Ruins: Classical Theatre and the Archeology of Memory
“There are certain areas of scholarship, early Greek history is one. . . where the scantiness of the evidence sets a special challenge to the disciplined mind. It is a game with very few pieces, where the skill of the player lies in complicating the rules.” - Iris Murdoch, The Nice and the Good
This seminar is an excavation into the sites of memory of Greek and Roman antiquity. As such it aspires to acquaint the scholar of this period with the ‘excavations’ of theatre culture of Attic and Hellenistic Greece, the Republican and Imperial Rome, and late antiquity, through its surviving artifacts, narratives, and its erasures. The objective of the course is to return to and re-encounter an overly constructed period through its basic primary sources (archeologic, textual, architectural, iconographic), with all their uncertainties, ancient and modern, in the attempt to consider the totality of a culture that has survived largely through its ruins and its fragments. Among the texts we will consider are plays and fragments of plays, forensic speeches, satires, travelogues, monuments, and architecture. The questions that propel the course are those of memory: how antiquity has been remembered, what are the marks of that memory, and what are the marks of memory’s! erasure. To this end, a basic acquaintance of the plays, playwrights, and critical texts of the period is imperative.
Historiography - "History, Memory, Narrative, and other disorders"
"In the cellars of the Vatican, as narrow and winding as catacombs, there is a strange enormous graveyard. It is of parts of ancient statues, thrown on the ground in a rough classification, feet in one heap, then knees, then whole legs, and so on. There is something particularly poignant about the fingers and elbows. There are also parts of dogs and wild boars, and once the head of a Parthenon horse was found there." - Eleanor Clark, Roman Journal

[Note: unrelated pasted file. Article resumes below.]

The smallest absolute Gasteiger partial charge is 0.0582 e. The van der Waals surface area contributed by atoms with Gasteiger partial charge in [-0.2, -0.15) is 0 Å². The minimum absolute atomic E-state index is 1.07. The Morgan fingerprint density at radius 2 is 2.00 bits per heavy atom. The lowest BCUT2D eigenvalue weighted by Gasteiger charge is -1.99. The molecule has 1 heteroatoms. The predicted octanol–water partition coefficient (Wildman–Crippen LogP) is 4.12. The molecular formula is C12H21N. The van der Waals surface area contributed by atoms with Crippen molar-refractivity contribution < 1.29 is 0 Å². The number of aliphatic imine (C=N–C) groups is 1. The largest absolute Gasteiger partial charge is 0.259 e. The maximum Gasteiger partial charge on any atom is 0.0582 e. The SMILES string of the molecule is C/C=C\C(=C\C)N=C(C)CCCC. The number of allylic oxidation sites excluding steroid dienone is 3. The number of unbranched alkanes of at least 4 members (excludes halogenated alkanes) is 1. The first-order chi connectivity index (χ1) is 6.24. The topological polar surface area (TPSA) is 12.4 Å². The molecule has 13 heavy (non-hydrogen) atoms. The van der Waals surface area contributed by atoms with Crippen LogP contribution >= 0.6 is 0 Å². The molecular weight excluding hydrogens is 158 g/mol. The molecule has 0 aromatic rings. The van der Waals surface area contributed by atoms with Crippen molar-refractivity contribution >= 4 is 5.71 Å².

The past, it seems, is always awaiting ordering: sorting, assembling, telling, re-assembling, and re-telling. In the case of the ancient statues, the Vatican's criteria was anatomical: "feet in one heap, then knees." With only fragments to go on, one choice may be as informed or arbitrary as another, and often is. The ancient statues might just as well have been ordered, say, by sculptor, or century, or subject. Or the pieces might be left utterly unordered in some monstrously dismembered, post-modern montage of feet, spears, and hydras. As it is, the elbows of Roman statuary co-exist with Renaissance re-makes, sharing only a common form, staring profuse and ambidextrously across the centuries.
The historian’s compulsion to order, to assemble and narrativize the past, and the problems of historigraphy are the subject of this doctoral seminar. Using a field of study, each student their own, we examine the problems of evidence, of narrative, of the genres and voicings of history. The end goal is to develop a tool kit of historigraphical styles, genres, approaches, available to the student, and suited to the field of study at hand.